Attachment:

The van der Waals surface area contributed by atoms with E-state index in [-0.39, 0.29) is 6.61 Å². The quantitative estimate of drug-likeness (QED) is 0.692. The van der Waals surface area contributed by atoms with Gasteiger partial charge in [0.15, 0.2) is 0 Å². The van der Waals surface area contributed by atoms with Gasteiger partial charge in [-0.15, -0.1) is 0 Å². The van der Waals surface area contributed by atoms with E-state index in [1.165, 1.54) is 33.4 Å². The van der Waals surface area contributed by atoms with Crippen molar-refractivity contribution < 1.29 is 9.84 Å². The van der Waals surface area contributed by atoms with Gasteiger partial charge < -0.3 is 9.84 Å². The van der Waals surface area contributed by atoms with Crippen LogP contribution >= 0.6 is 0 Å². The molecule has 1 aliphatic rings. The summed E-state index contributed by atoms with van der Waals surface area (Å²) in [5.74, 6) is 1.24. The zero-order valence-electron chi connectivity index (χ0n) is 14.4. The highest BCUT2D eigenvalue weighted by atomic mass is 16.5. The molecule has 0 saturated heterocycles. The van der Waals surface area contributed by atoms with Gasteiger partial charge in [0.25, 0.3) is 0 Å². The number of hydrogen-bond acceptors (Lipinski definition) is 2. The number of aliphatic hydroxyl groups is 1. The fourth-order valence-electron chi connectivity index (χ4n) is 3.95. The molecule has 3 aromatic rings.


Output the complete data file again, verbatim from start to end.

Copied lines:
The van der Waals surface area contributed by atoms with E-state index in [-0.39, 0.29) is 6.61 Å². The quantitative estimate of drug-likeness (QED) is 0.692. The van der Waals surface area contributed by atoms with Gasteiger partial charge in [0.15, 0.2) is 0 Å². The van der Waals surface area contributed by atoms with Gasteiger partial charge in [-0.15, -0.1) is 0 Å². The van der Waals surface area contributed by atoms with E-state index in [1.165, 1.54) is 33.4 Å². The van der Waals surface area contributed by atoms with Crippen molar-refractivity contribution < 1.29 is 9.84 Å². The van der Waals surface area contributed by atoms with Gasteiger partial charge < -0.3 is 9.84 Å². The van der Waals surface area contributed by atoms with Crippen LogP contribution >= 0.6 is 0 Å². The molecule has 1 aliphatic rings. The summed E-state index contributed by atoms with van der Waals surface area (Å²) in [5.74, 6) is 1.24. The zero-order valence-electron chi connectivity index (χ0n) is 14.4. The highest BCUT2D eigenvalue weighted by atomic mass is 16.5. The molecule has 0 saturated heterocycles. The van der Waals surface area contributed by atoms with Gasteiger partial charge in [0.25, 0.3) is 0 Å². The number of hydrogen-bond acceptors (Lipinski definition) is 2. The number of aliphatic hydroxyl groups is 1. The fourth-order valence-electron chi connectivity index (χ4n) is 3.95. The molecule has 3 aromatic rings.